July 12, 2017
EMAIL AND TECHNOLOGY
The rise of email has brought about an entirely new way to communicate. It’s not quite equal to now-dated letter writing, but it’s also not the same as a phone call.
Email is everywhere, but rules governing how we use it are not. Even with the most private email, the way you say things can be misinterpreted. For instance, do you use an exclamation point in a professional email? Or, do you sign it with the traditional “Sincerely Yours”?
There is no easy answer, since there are no written policies dictating email etiquette. Even though we use email for everything from the professional to the personal, it is still a relatively new tool, and navigating its ins and outs can be tricky.
Here are a few common email errors to avoid:
An email to your boss and one to your spouse should be approached very differently. Sprinkling exclamation points or emojis throughout a workplace message may seem out of place, just as signing an email to your family with your full name seems unnatural.
But, many people get used to composing an email the same way and don’t vary their tone depending on the context — whether it’s a professional or personal message. Give professional emails a close read before you hit “send” to catch any misspelling, grammatical errors or too-formal tones; we may get used to conversing with family and friends over email like that, but workplace messages should be a step up the formality ladder.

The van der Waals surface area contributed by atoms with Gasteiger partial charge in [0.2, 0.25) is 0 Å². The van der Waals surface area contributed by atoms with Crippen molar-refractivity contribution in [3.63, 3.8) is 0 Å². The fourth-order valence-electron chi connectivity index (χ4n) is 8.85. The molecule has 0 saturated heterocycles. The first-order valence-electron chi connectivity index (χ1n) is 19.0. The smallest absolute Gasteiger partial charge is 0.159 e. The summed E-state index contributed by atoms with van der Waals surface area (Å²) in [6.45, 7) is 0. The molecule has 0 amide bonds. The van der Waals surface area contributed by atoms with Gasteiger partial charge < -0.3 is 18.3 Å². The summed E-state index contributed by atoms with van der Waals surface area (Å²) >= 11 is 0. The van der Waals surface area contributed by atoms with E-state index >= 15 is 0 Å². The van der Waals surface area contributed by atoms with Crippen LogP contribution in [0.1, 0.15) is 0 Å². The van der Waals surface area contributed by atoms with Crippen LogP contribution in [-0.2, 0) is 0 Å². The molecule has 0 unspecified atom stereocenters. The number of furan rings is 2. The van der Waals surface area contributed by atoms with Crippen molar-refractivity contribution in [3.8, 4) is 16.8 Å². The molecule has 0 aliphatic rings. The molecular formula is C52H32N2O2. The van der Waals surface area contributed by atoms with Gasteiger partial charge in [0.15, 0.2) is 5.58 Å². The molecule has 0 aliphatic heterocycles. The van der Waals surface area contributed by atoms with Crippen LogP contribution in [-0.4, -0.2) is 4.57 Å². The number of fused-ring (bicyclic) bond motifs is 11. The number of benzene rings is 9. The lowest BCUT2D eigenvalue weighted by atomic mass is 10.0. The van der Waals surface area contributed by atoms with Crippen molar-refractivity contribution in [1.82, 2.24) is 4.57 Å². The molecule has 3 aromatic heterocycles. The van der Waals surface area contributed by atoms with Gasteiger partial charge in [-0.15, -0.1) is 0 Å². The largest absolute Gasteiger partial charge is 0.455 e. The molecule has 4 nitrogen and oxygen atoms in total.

The “copy” function is a great way to loop someone into an email thread quickly. But, not everyone wants their information shared with others.
Only use the feature if you’re certain everyone on the message is comfortable with their email address, and what they may have written in a previous thread, being shared.
Similarly, the “reply all” can get some email users into trouble. Make sure before you hit that button that you want your message to be directed to everyone. Occasionally, hopping off a public email thread and communicating with someone else in a private email may be more appropriate.
It’s getting more common to rely on email for nearly all of our communication. But, the tool shouldn’t be a substitute for conversations that are better had face to face.
Don’t fall back on email to avoid tough or awkward encounters, such as firing someone or discussing salary. Sensitive information, such as Social Security numbers or passwords, also should never be put into an email – even the most private email; no matter how secure we make our systems, that information is better addressed aloud.
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I like the blog. It has good points!
Thanks -- this is very well done, very, very well.